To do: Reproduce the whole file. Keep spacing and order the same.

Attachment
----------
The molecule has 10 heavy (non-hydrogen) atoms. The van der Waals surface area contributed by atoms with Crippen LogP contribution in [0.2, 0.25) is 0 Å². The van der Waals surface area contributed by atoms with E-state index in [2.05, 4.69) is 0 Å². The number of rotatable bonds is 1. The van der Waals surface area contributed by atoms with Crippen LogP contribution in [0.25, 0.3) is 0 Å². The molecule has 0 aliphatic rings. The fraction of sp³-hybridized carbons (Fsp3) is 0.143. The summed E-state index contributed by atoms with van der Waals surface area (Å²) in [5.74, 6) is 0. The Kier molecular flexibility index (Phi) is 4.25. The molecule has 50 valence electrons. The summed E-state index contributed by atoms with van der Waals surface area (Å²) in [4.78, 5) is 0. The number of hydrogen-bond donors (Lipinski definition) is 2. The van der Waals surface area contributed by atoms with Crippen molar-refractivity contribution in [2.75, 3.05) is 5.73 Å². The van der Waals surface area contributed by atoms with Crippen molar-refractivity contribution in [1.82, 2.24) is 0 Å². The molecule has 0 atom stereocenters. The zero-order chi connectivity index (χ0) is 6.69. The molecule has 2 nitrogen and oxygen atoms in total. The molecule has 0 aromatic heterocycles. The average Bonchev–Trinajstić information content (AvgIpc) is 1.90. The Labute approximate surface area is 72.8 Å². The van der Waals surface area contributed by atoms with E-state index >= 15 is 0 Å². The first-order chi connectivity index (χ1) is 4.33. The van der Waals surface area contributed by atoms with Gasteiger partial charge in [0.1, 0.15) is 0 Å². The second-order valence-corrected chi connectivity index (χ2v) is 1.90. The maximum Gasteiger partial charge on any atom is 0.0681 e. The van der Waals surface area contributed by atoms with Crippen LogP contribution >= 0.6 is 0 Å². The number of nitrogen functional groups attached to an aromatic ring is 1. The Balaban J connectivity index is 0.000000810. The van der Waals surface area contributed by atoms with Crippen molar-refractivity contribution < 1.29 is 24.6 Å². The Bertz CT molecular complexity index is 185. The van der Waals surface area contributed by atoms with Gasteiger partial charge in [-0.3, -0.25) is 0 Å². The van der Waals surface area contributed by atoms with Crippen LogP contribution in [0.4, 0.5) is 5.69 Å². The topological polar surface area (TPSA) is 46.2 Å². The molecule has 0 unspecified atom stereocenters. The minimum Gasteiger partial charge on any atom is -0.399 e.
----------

The molecule has 10 heavy (non-hydrogen) atoms. The van der Waals surface area contributed by atoms with Crippen LogP contribution in [0.2, 0.25) is 0 Å². The van der Waals surface area contributed by atoms with E-state index in [2.05, 4.69) is 0 Å². The number of rotatable bonds is 1. The van der Waals surface area contributed by atoms with Crippen LogP contribution in [0.25, 0.3) is 0 Å². The molecule has 0 aliphatic rings. The fraction of sp³-hybridized carbons (Fsp3) is 0.143. The summed E-state index contributed by atoms with van der Waals surface area (Å²) in [5.74, 6) is 0. The Kier molecular flexibility index (Phi) is 4.25. The molecule has 50 valence electrons. The summed E-state index contributed by atoms with van der Waals surface area (Å²) in [4.78, 5) is 0. The number of hydrogen-bond donors (Lipinski definition) is 2. The van der Waals surface area contributed by atoms with Crippen molar-refractivity contribution in [2.75, 3.05) is 5.73 Å². The van der Waals surface area contributed by atoms with Crippen molar-refractivity contribution in [1.82, 2.24) is 0 Å². The molecule has 0 atom stereocenters. The zero-order chi connectivity index (χ0) is 6.69. The molecule has 2 nitrogen and oxygen atoms in total. The molecule has 0 aromatic heterocycles. The average Bonchev–Trinajstić information content (AvgIpc) is 1.90. The Labute approximate surface area is 72.8 Å². The van der Waals surface area contributed by atoms with E-state index >= 15 is 0 Å². The first-order chi connectivity index (χ1) is 4.33. The van der Waals surface area contributed by atoms with Gasteiger partial charge in [0.1, 0.15) is 0 Å². The second-order valence-corrected chi connectivity index (χ2v) is 1.90. The maximum Gasteiger partial charge on any atom is 0.0681 e. The van der Waals surface area contributed by atoms with Crippen LogP contribution >= 0.6 is 0 Å². The number of nitrogen functional groups attached to an aromatic ring is 1. The Balaban J connectivity index is 0.000000810. The van der Waals surface area contributed by atoms with Crippen molar-refractivity contribution < 1.29 is 24.6 Å². The Bertz CT molecular complexity index is 185. The van der Waals surface area contributed by atoms with Gasteiger partial charge in [-0.3, -0.25) is 0 Å². The van der Waals surface area contributed by atoms with Crippen LogP contribution in [0.4, 0.5) is 5.69 Å². The topological polar surface area (TPSA) is 46.2 Å². The molecule has 0 unspecified atom stereocenters. The minimum Gasteiger partial charge on any atom is -0.399 e.